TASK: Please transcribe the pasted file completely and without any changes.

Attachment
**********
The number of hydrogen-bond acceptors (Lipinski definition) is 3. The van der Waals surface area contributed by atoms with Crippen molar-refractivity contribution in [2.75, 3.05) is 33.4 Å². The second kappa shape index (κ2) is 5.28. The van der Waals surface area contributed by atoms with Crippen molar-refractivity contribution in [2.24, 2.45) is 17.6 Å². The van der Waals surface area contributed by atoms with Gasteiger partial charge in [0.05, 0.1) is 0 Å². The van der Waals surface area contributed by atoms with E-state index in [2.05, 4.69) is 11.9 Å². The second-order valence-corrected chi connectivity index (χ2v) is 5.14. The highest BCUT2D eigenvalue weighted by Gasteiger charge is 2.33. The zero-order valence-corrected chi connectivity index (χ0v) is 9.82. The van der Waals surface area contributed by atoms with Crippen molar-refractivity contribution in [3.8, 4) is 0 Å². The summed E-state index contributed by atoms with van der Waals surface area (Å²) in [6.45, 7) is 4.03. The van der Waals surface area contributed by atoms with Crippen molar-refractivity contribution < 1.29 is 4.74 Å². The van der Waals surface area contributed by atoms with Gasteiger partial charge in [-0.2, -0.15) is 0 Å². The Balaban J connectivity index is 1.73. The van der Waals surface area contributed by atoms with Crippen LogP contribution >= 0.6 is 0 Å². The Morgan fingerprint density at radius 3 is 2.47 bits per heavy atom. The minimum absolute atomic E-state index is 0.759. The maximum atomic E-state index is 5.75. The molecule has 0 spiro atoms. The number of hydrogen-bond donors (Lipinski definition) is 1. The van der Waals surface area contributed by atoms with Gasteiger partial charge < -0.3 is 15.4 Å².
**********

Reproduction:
The number of hydrogen-bond acceptors (Lipinski definition) is 3. The van der Waals surface area contributed by atoms with Crippen molar-refractivity contribution in [2.75, 3.05) is 33.4 Å². The second kappa shape index (κ2) is 5.28. The van der Waals surface area contributed by atoms with Crippen molar-refractivity contribution in [2.24, 2.45) is 17.6 Å². The van der Waals surface area contributed by atoms with Gasteiger partial charge in [0.05, 0.1) is 0 Å². The van der Waals surface area contributed by atoms with E-state index in [2.05, 4.69) is 11.9 Å². The second-order valence-corrected chi connectivity index (χ2v) is 5.14. The highest BCUT2D eigenvalue weighted by Gasteiger charge is 2.33. The zero-order valence-corrected chi connectivity index (χ0v) is 9.82. The van der Waals surface area contributed by atoms with Crippen molar-refractivity contribution in [3.8, 4) is 0 Å². The summed E-state index contributed by atoms with van der Waals surface area (Å²) in [6.45, 7) is 4.03. The van der Waals surface area contributed by atoms with Crippen molar-refractivity contribution < 1.29 is 4.74 Å². The van der Waals surface area contributed by atoms with Gasteiger partial charge in [-0.2, -0.15) is 0 Å². The Balaban J connectivity index is 1.73. The van der Waals surface area contributed by atoms with Crippen LogP contribution >= 0.6 is 0 Å². The Morgan fingerprint density at radius 3 is 2.47 bits per heavy atom. The minimum absolute atomic E-state index is 0.759. The maximum atomic E-state index is 5.75. The molecule has 0 spiro atoms. The number of hydrogen-bond donors (Lipinski definition) is 1. The van der Waals surface area contributed by atoms with Gasteiger partial charge < -0.3 is 15.4 Å².